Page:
Family and friends of missing First Nations woman Lana Derrick organized a rally outside the Terrace RCMP detachment Saturday afternoon Oct. 4, calling for a national inquiry into all murdered and missing women.
“It’s significant because it’s the Highway of Tears where so many aboriginal women have gone missing,” said rally organizer Wanda Good of the choice to start the march at Ferry Island and then follow Hwy16 downtown.
“My cousin [Lana Derrick] went missing 19 years ago on Oct. 7, 1995 so we’ve been looking for her ever since, and we haven’t gotten any answers. We didn’t really get a response initially so there was some frustration, and of course there is more frustration with not knowing what happened to her.”
Similar rallies have either happened or are to happen around the north, including Burns Lake and Prince Rupert.
They’re meant to have the federal government hold a public inquiry into missing and murdered aboriginal women not only as a matter to be dealt with through increased law enforcement but as a deeper social issue that requires an inquiry and substantial response from various institutions.
Speaking to a group of about 50 on the lawn in front of the RCMP detachment on Eby St., Good outlined what a national inquiry would look like. “What a public inquiry would do would be review from all levels of government from the top right down [to identify] where we are lacking, where evidence is dropped, where women aren’t taken seriously by the RCMP when they make reports, and how quickly the RCMP reacted,” said Good.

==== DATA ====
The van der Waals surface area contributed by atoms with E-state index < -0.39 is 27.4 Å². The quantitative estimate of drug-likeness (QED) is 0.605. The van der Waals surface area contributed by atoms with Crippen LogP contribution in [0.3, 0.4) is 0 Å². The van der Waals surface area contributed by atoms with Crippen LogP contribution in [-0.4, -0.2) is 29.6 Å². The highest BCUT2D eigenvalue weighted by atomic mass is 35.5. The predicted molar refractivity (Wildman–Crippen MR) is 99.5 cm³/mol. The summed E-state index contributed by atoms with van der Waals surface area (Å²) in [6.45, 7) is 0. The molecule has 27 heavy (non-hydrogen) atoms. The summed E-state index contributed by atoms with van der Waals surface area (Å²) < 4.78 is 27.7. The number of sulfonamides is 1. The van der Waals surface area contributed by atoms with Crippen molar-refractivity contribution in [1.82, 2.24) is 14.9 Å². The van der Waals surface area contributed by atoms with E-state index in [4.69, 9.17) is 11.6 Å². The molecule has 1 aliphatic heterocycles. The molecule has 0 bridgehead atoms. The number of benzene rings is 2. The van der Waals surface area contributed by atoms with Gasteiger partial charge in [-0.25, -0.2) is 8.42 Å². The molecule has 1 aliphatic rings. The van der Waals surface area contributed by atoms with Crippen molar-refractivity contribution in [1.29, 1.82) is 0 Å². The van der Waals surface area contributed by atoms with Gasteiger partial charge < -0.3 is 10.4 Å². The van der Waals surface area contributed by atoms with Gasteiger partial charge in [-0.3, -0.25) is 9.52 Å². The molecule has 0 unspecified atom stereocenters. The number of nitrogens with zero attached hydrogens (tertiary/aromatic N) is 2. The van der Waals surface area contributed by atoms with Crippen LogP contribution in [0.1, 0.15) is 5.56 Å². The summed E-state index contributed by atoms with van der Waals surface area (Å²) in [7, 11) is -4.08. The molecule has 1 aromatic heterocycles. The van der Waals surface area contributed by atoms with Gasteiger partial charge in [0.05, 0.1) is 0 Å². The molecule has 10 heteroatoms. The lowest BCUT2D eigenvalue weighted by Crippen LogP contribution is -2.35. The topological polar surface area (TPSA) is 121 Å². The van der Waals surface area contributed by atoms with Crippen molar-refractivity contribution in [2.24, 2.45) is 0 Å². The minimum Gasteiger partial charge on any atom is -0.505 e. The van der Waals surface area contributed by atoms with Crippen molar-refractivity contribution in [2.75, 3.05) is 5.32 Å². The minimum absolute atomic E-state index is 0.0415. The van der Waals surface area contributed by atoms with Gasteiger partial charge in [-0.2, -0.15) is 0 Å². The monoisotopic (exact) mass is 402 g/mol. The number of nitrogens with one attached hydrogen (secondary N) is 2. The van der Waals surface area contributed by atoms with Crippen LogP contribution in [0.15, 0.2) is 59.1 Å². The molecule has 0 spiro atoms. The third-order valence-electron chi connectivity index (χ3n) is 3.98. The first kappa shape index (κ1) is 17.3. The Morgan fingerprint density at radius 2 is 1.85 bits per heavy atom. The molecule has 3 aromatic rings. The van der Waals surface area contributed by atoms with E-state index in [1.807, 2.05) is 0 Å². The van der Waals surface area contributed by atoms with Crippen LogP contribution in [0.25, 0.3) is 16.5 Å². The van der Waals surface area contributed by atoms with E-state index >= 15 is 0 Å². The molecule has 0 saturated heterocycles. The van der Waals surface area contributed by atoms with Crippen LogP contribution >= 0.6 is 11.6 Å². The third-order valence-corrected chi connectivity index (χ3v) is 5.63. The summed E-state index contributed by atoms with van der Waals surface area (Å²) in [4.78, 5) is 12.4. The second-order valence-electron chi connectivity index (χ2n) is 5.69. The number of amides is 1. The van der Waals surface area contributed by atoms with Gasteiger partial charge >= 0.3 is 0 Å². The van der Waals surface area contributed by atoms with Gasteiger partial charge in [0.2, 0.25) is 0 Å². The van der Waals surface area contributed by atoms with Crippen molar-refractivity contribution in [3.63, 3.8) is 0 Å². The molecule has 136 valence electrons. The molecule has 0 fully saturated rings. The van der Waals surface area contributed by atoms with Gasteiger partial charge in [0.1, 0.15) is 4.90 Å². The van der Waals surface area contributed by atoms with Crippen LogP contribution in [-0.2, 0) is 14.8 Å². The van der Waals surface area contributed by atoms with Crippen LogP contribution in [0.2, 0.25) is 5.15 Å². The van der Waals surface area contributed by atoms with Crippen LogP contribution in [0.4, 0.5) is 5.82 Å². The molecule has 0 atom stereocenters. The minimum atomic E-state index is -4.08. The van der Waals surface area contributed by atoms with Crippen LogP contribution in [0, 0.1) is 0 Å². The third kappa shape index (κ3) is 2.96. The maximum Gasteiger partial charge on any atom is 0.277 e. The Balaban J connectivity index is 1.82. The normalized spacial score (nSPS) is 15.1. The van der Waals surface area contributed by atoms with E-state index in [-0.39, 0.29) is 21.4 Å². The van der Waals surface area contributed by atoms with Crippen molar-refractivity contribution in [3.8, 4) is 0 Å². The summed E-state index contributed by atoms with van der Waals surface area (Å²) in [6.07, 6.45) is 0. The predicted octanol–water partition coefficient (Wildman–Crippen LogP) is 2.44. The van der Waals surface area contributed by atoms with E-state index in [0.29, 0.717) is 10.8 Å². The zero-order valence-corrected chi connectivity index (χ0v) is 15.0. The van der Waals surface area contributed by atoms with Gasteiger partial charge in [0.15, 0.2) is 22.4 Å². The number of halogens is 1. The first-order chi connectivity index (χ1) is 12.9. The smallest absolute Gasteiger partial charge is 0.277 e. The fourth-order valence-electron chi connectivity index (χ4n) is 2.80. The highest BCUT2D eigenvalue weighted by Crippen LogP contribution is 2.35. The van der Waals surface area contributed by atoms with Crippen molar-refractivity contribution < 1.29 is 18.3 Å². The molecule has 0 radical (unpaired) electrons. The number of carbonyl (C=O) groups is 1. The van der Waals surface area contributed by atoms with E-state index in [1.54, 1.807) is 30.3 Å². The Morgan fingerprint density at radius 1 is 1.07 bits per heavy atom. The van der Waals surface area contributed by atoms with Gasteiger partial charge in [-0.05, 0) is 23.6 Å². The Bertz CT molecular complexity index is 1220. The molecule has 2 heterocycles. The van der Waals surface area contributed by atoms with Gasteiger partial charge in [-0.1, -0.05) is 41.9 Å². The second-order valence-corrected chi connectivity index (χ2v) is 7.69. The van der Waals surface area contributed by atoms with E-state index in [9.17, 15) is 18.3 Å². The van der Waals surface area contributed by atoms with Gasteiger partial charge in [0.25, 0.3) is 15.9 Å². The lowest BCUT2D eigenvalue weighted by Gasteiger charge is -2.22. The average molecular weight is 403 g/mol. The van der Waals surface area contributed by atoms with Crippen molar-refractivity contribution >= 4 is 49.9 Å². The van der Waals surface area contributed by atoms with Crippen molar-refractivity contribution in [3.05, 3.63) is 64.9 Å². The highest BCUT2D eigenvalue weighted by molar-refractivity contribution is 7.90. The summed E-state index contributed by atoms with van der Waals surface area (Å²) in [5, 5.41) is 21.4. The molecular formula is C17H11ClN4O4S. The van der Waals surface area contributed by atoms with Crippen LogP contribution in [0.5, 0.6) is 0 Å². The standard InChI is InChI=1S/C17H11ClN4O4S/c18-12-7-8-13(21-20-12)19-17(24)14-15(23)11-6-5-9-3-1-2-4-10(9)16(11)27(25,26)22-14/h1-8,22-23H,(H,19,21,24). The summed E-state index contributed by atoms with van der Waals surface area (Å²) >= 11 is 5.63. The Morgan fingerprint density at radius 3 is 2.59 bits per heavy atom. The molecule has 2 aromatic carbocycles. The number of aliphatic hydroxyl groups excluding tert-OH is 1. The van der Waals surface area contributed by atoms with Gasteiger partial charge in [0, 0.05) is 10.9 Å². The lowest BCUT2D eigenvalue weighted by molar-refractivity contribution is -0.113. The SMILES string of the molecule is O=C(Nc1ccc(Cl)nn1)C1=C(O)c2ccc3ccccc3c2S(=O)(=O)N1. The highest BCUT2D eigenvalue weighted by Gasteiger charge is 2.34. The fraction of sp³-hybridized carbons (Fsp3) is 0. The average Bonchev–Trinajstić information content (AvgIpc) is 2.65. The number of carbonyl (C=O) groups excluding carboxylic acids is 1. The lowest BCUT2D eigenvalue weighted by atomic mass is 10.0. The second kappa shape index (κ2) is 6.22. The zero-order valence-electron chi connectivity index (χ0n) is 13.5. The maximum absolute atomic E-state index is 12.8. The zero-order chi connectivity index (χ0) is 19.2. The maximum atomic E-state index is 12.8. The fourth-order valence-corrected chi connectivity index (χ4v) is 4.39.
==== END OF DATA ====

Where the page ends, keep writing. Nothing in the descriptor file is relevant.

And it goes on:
The disappearance of her cousin Lana, who was 19 and a student Northwest Community College when she went missing in Terrace in 1995, is one of many instances of such cases never being solved. An RCMP report released in May noted 1,200 cases of missing and murdered aboriginal women in Canada since 1980.
“This government has a tendency to blame the victim, that maybe she shouldn’t have gotten in the wrong vehicle maybe she shouldn’t have been hanging out with the wrong people,” said Good.
Speaking along with Good and the First Nations elders was RCMP Sgt. Wayne Clary who is the head of the RCMP’s missing women’s task force called Project E-PANA.
“I am here to represent Lana and help discover what happened to her,” said Good. “A lot of work has been put on this investigation and unfortunately a lot of it is behind us but there are a number of tough things we have to do in front of us. We are going to keep going forward. We have a unit that follows every single one and makes sure they are done properly,” he said, adding that RCMP missing persons operations have improved greatly over ten years.